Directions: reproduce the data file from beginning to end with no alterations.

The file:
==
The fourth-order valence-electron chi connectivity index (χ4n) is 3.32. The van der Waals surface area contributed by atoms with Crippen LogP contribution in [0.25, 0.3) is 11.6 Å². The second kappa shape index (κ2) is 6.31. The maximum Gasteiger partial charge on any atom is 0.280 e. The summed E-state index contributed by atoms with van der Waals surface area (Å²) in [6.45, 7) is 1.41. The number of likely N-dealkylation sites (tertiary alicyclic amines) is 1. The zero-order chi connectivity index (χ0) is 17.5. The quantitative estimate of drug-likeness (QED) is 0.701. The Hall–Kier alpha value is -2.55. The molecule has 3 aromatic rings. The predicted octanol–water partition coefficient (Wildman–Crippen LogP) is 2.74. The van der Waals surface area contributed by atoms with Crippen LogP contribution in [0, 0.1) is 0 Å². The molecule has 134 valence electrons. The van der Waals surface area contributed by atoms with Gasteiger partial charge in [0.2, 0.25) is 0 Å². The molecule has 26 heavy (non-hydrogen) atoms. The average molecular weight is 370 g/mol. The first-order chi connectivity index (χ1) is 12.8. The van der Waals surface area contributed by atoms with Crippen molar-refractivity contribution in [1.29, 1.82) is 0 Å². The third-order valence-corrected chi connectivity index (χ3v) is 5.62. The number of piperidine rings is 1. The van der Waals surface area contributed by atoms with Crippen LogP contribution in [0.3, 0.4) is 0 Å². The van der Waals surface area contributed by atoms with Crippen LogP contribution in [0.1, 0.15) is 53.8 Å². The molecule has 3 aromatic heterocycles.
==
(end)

The fourth-order valence-electron chi connectivity index (χ4n) is 3.32. The van der Waals surface area contributed by atoms with Crippen LogP contribution in [0.25, 0.3) is 11.6 Å². The second kappa shape index (κ2) is 6.31. The maximum Gasteiger partial charge on any atom is 0.280 e. The summed E-state index contributed by atoms with van der Waals surface area (Å²) in [6.45, 7) is 1.41. The number of likely N-dealkylation sites (tertiary alicyclic amines) is 1. The zero-order chi connectivity index (χ0) is 17.5. The quantitative estimate of drug-likeness (QED) is 0.701. The Hall–Kier alpha value is -2.55. The molecule has 3 aromatic rings. The predicted octanol–water partition coefficient (Wildman–Crippen LogP) is 2.74. The van der Waals surface area contributed by atoms with Crippen LogP contribution in [0, 0.1) is 0 Å². The molecule has 134 valence electrons. The van der Waals surface area contributed by atoms with Gasteiger partial charge in [0.2, 0.25) is 0 Å². The molecule has 26 heavy (non-hydrogen) atoms. The average molecular weight is 370 g/mol. The first-order chi connectivity index (χ1) is 12.8. The van der Waals surface area contributed by atoms with Crippen molar-refractivity contribution in [1.29, 1.82) is 0 Å². The third-order valence-corrected chi connectivity index (χ3v) is 5.62. The number of piperidine rings is 1. The van der Waals surface area contributed by atoms with Crippen LogP contribution in [0.3, 0.4) is 0 Å². The van der Waals surface area contributed by atoms with Crippen LogP contribution in [0.1, 0.15) is 53.8 Å². The molecule has 3 aromatic heterocycles.